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1.4.14 man

- format and display the on-line manual pages
- determine user's search path for man pages
man [-acdfhkKtwW] [-m system] [-p string] [-C config_file] [-M path] [-P pager] [-S section_list] [section] name ...

man formats and displays the on-line manual pages. This version knows about the MANPATH and (MAN)PAGER environment variables, so you can have your own set(s) of personal man pages and choose whatever program you like to display the formatted pages. If section is specified, man only looks in that section of the manual. You may also specify the order to search the sections for entries and which preprocessors to run on the source files via command line options or environment variables. If name contains a / then it is first tried as a filename, so that you can do man ./foo.5 or even man /cd/foo/bar.1.gz.

config_file Specify the man.conf file to use; the default is /etc/man.config. (See man.conf(5).)
path Specify the list of directories to search for man pages. If no such option is given, the environment variable MANPATH is used. If no such environment variable is found, the default list is found by consulting /etc/man.config. An empty substring of MANPATH denotes the default list.
pager Specify which pager to use. This option overrides the MANPAGER environment variable, which in turn overrides the PAGER variable. By default, man uses /usr/bin/less-is.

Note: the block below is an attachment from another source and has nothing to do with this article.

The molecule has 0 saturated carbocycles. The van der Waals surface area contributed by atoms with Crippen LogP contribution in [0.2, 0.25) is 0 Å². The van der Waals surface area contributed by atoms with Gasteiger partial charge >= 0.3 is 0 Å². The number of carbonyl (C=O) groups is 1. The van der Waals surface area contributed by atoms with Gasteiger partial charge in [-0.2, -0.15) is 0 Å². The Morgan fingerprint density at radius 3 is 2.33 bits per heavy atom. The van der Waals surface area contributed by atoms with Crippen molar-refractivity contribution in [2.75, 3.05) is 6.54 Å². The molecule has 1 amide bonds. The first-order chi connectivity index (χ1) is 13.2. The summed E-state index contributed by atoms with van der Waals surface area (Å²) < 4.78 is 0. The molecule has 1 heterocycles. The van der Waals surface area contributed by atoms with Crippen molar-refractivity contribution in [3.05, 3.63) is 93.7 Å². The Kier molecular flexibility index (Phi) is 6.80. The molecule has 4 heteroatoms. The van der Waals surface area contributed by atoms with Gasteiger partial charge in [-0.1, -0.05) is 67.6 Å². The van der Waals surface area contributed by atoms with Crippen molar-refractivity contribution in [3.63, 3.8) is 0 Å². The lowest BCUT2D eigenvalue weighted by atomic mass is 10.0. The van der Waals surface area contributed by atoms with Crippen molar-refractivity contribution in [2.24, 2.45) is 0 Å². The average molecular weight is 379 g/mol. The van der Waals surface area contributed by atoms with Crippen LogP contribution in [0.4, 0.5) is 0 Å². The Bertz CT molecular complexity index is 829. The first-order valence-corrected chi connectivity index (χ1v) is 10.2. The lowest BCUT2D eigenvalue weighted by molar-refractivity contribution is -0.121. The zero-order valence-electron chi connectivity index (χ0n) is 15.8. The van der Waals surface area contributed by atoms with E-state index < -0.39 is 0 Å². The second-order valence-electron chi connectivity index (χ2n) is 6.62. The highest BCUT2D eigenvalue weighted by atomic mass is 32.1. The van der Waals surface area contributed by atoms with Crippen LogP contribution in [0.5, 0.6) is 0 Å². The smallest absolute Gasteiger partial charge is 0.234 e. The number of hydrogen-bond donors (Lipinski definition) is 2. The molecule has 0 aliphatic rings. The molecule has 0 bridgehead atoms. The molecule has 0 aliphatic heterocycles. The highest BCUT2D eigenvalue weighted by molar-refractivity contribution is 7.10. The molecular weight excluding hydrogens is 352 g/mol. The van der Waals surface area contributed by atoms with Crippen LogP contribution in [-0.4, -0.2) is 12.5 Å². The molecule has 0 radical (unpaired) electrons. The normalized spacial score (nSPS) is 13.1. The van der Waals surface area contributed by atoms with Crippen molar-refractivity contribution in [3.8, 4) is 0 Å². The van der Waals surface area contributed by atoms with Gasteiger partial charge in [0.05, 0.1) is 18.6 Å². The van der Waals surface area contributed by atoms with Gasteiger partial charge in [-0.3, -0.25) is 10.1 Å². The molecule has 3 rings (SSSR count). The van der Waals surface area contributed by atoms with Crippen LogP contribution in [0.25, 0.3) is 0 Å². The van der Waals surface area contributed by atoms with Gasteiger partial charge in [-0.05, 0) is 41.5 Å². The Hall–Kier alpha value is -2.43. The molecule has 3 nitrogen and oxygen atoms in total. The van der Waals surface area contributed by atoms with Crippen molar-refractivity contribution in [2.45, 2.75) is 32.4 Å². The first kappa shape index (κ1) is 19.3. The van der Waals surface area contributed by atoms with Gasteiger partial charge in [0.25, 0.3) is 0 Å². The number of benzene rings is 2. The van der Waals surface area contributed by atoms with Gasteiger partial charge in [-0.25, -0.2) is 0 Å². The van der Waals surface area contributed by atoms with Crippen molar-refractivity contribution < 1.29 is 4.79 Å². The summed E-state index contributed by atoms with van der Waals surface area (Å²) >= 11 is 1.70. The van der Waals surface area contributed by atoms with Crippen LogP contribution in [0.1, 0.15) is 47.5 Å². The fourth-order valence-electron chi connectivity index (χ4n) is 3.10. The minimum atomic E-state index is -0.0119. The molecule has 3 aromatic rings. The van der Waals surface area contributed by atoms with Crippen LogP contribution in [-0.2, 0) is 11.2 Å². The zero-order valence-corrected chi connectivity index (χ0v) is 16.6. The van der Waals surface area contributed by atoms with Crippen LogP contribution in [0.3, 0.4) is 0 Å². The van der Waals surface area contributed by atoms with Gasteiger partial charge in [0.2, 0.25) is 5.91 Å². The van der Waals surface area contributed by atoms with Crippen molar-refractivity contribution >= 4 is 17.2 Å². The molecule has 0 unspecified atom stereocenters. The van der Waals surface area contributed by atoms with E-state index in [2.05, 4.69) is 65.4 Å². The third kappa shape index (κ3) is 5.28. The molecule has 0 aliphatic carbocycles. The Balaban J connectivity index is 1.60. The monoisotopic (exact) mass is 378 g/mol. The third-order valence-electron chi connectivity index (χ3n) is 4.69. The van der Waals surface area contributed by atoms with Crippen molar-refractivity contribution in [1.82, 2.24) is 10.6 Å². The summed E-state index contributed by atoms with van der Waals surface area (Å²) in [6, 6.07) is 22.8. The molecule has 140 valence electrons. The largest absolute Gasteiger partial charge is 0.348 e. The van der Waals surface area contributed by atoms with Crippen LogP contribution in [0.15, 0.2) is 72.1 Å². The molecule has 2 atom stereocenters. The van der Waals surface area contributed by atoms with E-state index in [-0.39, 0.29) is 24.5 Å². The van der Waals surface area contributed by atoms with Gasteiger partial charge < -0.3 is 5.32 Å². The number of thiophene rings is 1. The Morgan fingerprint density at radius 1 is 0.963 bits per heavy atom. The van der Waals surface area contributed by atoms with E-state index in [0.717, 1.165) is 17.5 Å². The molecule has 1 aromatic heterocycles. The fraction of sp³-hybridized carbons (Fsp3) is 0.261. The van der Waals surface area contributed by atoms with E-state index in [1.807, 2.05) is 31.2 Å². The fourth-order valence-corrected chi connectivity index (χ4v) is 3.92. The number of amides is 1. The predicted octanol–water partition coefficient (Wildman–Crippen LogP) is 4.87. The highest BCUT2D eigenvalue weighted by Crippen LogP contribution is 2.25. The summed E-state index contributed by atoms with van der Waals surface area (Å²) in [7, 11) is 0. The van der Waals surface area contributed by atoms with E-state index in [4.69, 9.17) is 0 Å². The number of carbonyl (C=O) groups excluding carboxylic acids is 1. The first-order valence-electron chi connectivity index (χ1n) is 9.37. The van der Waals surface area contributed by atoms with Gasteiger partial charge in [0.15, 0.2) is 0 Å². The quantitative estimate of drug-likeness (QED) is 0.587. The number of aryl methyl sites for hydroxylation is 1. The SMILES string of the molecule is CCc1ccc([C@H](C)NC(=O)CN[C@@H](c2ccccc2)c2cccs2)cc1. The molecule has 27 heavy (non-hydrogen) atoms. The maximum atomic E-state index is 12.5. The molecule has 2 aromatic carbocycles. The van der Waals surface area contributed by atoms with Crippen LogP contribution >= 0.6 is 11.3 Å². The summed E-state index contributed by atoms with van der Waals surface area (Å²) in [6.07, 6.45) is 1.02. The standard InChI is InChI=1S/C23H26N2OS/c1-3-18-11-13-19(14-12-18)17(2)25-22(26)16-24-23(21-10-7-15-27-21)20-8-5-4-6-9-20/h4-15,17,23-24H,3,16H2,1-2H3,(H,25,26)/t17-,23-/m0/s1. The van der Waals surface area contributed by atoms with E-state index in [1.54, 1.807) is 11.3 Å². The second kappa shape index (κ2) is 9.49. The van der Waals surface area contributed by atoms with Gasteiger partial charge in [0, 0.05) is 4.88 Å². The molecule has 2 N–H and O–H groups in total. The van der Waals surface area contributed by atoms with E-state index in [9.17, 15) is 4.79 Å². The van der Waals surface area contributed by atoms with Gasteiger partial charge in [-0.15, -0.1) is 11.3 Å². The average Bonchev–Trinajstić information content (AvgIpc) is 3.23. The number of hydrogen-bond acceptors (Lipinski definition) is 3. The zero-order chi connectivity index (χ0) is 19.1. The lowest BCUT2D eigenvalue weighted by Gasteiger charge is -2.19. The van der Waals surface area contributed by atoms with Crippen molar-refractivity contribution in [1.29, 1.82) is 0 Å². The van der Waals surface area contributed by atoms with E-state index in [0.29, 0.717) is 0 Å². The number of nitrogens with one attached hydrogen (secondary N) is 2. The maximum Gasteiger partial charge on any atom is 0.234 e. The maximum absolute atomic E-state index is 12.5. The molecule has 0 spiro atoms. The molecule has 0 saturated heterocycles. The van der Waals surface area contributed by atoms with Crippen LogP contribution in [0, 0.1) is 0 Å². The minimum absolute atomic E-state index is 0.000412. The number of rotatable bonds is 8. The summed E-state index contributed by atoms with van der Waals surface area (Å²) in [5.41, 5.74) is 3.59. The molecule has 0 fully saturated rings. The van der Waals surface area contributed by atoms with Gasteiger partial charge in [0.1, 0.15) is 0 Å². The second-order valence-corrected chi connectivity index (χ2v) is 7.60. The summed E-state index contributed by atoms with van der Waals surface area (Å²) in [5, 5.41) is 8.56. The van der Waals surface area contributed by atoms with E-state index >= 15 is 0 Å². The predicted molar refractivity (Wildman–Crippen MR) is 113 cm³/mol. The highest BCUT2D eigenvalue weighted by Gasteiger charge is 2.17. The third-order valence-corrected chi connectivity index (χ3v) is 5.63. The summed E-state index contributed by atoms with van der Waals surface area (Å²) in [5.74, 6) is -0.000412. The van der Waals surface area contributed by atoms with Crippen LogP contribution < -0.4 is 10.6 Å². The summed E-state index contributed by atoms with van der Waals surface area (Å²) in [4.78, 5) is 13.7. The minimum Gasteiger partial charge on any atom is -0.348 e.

section_list List is a colon separated list of manual sections to search. This option overrides the MANSECT environment variable.
By default, man will exit after displaying the first manual page it finds. Using this option forces man to display all the manual pages that match name, not just the first.
Reformat the source man page, even when an up-to- date cat page exists. This can be meaningful if the cat page was formatted for a screen with a different number of columns, or if the preformatted page is corrupted.
Don't actually display the man pages, but do print gobs of debugging information.
Both display and print debugging info.
Equivalent to whatis.
Print a one-line help message and exit.
Equivalent to apropos.
Search for the specified string in *all* man pages. Warning: this is probably very slow! It helps to specify a section. (Just to give a rough idea, on my machine this takes about a minute per 500 man pages.)
system Specify an alternate set of man pages to search based on the system name given.
string Specify the sequence of preprocessors to run before nroff or troff. Not all installations will have a full set of preprocessors. Some of the preprocessors and the letters used to designate them are: eqn (e), grap (g), pic (p), tbl (t), vgrind (v), refer (r). This option overrides the MANROFFSEQ environment variable.
Use /usr/bin/groff -Tps -mandoc to format the man- ual page, passing the output to stdout. The output from /usr/bin/groff -Tps -mandoc may need to be passed through some filter or another before being printed.